Market research – and the wider world of business research – is predominantly divided into the segments of qualitative and quantitative research. A company commissions surveys in quantitative research and seeks to understand broader patterns within a target demographic and will study data from an extensive database of participants.
Qualitative research, rather, focuses on face-to-face market research. Using smaller samples of people, and through comprehensive interviews, the qualitative research process seeks to understand opinions, nuances in behavior, and motivations.
These two forms of market research used to be conducted separately and companies specialized in one or the other. Today most market research is now a combination of both methods, and researchers use the data to better understand the population being studied.
Here is a brief breakdown of what you could expect to learn from quantitative and qualitative research.
Market research: Quantitative
The defining characteristics of quantitative research are:
- Large sample sizes are often divided into subgroups, such as age, geography, and job type
- Pre-prepared questionnaires are often used to gather data, and all of the respondents within a subgroup are asked the same questions
- Questionnaire responses are collated. In other words, an aggregate of individual responses are used, where participants do not have access to others’ answers
- Questions are intend to probe into more rational beliefs, attitudes, and behaviours
- The data collected is then analyzed using statistics and numerical measurements
- The results are used to benchmark against findings in the industry or subgroup.
Market Research: Qualitative
The Key components of qualitative research consist of:
- Smaller sample sizes – may be representative of the population as a whole or taken from a subset who is critical to the core business question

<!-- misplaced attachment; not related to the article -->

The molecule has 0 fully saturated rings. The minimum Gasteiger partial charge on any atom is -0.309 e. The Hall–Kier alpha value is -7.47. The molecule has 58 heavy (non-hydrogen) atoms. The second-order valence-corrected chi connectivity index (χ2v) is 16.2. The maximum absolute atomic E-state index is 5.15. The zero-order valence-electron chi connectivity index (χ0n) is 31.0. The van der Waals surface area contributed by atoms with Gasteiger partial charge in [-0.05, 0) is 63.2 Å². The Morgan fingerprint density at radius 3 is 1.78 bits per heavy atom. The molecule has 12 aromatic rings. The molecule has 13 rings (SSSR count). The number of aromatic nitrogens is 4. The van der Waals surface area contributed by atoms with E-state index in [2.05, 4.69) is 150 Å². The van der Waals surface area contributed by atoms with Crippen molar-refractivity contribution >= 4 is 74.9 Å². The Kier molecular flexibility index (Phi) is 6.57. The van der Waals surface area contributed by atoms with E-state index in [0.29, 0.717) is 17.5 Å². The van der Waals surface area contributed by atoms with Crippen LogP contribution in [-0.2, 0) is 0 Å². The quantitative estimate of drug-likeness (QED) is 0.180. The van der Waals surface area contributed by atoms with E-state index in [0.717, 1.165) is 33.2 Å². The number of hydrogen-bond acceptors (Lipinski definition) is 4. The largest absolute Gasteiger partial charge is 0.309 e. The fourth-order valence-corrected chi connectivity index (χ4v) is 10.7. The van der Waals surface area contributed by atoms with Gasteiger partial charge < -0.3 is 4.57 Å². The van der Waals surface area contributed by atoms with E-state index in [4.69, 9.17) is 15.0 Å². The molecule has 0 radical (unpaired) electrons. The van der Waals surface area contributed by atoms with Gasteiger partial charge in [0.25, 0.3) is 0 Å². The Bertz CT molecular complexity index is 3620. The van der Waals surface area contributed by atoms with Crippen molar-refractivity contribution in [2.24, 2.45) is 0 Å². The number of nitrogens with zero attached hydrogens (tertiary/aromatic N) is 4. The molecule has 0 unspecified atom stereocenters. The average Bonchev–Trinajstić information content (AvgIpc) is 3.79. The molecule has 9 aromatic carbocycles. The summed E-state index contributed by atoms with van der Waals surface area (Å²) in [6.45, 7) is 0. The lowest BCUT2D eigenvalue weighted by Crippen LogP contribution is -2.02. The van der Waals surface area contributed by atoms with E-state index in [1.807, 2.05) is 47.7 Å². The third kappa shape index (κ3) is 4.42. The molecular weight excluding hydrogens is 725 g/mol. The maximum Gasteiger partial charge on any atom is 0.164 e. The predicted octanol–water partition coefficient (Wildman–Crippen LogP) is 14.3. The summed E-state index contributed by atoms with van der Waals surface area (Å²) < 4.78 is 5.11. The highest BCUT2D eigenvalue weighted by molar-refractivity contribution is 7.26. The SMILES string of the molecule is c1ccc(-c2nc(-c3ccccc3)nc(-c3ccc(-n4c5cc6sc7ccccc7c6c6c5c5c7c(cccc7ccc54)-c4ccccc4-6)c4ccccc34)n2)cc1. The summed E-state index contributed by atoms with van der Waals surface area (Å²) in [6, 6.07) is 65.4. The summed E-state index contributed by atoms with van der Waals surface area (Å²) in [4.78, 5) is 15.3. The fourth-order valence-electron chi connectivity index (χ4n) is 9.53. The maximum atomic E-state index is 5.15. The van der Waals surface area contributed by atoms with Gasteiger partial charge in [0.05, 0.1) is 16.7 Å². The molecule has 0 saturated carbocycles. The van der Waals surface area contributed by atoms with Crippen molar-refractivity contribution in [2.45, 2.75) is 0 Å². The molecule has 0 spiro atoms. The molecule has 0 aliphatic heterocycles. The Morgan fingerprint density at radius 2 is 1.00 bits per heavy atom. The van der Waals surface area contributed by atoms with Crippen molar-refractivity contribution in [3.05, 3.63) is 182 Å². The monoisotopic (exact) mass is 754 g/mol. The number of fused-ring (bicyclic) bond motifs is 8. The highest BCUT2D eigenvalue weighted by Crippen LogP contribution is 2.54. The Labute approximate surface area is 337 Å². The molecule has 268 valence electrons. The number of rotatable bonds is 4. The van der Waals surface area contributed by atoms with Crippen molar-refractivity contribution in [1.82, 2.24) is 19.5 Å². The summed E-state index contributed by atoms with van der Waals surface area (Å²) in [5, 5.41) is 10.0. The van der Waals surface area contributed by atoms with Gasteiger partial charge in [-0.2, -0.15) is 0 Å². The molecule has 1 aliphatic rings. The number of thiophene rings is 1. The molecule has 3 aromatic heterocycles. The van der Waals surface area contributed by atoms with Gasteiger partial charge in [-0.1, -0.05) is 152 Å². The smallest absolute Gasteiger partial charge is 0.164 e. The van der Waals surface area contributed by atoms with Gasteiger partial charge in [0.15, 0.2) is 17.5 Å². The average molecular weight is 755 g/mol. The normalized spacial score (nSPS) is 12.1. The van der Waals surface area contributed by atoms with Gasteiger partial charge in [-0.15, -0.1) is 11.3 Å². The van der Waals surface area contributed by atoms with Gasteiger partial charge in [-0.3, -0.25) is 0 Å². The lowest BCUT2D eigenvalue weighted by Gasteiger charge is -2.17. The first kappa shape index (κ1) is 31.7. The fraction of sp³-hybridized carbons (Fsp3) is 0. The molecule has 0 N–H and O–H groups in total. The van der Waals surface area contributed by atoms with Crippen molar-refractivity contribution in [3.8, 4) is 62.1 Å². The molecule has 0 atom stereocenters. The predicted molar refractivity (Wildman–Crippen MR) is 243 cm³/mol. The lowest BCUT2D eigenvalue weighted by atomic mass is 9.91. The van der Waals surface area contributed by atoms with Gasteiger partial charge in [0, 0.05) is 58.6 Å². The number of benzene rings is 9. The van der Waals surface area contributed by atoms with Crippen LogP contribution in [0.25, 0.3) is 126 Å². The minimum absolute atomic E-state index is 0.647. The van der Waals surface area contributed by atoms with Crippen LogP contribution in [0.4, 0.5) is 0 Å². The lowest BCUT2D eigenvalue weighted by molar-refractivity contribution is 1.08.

- qualitative research is individual-oriented, meaning that subjective ideas, such as opinions, motivations, and ideas, are analyzed
- The research is characterized by a more informal interaction between research participants and the market researcher – questions are open-ended, and conversational format, prompting impromptu and imaginative responses
- The goal of qualitative research is to better grasp participants’ emotional and intuitive impressions –– to get beyond “top of mind” responses.
- A diverse range of methodologies are used in qualitative research, ranging from focus groups, in-depth interviews, and ethnographic research
- qualitative research data analysis is much more labour intensive, and time consuming to properly synthesize and conduct. Data is analyzed though codifying transcripts into themes and key details that facilitates understanding of key issues and finding market solutions.
InterQ, with a combination of quantitative and qualitative methods, uses specific study parameters to design studies that capture specific insights from real customers and prospects. We cross-reference and combine our findings with larger statistical patterns within the market sample in order to provide the best possible solutions for clients’ needs.